13 July 2016 – Kathmandu, Nepal – One Time world’s Powerful regime and a Kingdom which has very few aspiration of taking any considerable help or any other bilateral ties has long ago tied the knot of friendship and it is turning 60 years of relation next year. In the eve of the 60 years of diplomatic relationship between Nepal and Russia. To mark the occasion, the Russian Culture Center in the Capital is currently hosting an art exhibition, which commenced on Monday and it will run until July 18.
The exhibition, titled Universal Painting Exhibition, features artworks by a total of 14 aspiring artists. The exhibit is being organised jointly by Universal College, Nepal Russia Art Club and Russian Culture Center. Sharada Chitrakar, vice-chancellor of the Nepal Academy of Fine Arts, inaugurated the exhibit amid a program on Monday.
“The works created by the students are really attractive and sublime,” said Chitrakar, speaking during the opening ceremony, “This exhibit will go a long way to strengthen the cultural bond between Russia and Nepal. I believe if we conducted exhibits like this more frequently it would help take Nepali arts and cultural to international arena.”
“The artworks on display very well portray the current picture of Nepali culture,” said Valery Anichkin, the acting Russian ambassador to Nepal.
Meanwhile, speaking during the opening, Program Coordinator of the Russian Culture Center, Anton Maslov, remarked on the significance of organizing such events. “This exhibition is very important for it helps strengthen the relationship between the two nations,” he said.
The week-long exhibition features a total of 52 works of painting and 10 sculptures.
Dr Shiva Dutta Gnawali, Principal of Universal College, was with high hopes when he said, “If there is one thing that the current exhibit shows, it is the hope that the up and coming crop of artists can very well contribute to the Nepali art scene. I am very confident about it.”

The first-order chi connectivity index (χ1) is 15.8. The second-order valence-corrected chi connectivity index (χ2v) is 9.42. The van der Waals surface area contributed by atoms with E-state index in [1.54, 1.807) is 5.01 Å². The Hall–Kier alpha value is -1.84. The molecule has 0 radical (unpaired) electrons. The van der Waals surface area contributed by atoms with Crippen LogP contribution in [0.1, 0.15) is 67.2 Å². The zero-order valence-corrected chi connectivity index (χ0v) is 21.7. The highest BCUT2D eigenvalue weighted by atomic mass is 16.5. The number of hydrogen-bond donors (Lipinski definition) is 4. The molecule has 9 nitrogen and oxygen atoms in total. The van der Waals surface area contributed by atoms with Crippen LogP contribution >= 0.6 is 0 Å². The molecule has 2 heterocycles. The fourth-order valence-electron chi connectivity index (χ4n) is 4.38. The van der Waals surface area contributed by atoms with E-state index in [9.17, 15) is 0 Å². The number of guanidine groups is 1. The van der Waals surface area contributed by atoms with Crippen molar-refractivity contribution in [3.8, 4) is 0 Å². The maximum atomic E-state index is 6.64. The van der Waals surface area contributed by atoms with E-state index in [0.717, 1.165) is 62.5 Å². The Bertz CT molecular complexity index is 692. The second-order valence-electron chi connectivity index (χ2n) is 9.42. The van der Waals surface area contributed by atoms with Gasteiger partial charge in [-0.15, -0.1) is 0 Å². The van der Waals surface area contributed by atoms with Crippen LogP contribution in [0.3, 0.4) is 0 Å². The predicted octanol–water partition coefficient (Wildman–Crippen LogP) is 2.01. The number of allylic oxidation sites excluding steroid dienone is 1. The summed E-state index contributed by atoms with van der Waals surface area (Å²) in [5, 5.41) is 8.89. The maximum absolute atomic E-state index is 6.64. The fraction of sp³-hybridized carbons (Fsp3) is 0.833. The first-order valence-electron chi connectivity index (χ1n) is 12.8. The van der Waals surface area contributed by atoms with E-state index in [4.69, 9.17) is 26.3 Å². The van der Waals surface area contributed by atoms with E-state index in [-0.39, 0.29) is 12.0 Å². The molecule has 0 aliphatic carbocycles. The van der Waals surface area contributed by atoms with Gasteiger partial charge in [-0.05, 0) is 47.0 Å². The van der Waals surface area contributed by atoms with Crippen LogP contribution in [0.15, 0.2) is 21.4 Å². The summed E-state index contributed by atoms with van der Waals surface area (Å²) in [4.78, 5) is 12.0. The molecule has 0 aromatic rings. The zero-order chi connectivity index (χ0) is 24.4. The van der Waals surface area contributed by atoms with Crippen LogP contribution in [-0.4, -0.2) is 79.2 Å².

Likewise, Sushma Rajbhandari, member of the Nepal Academy of Fine Arts, was of the same opinion. “I am with the hope that the current crop of young artists can lead the Nepali art scape to a better future,” she said. “There are a very few art institutions in Nepal. The fact that a college has given such effort to promote the arts can be very significant.”
The exhibit features the works by Sanju Thapa Magar, Bhoomika Chaudhary, Pavitra Khatri, Binita Khadka, Sahara Lama, Amit Balami, and Ganga Himali, among others.
Artist Himali, speaking about the exhibition, said, “We are very excited and energised by the exhibition. I guess this exhibit also renders the message that the future of Nepali arts is bright.”
Meanwhile, another artist Bhoomika Chaudhary said, “I think there is a whole lot of range of issues that this exhibit explores. Nepal’s cultural, geographical, and social diversity have been portrayed in the artworks—from Ashtimki Chitra, that depicts the Tharu culture, and the wildlife of the Tarai forests to Muharchitras and traditional Thanka and Pauva paintings.”
Art and culture exchange programs were held in both the countries in various time and Nepal receives some of the 10 -15 thousand Russian Tourists annually and some of them are high class business personnel. Many Nepalese are having big business in Russia and other east European countries which were once belong to USSR.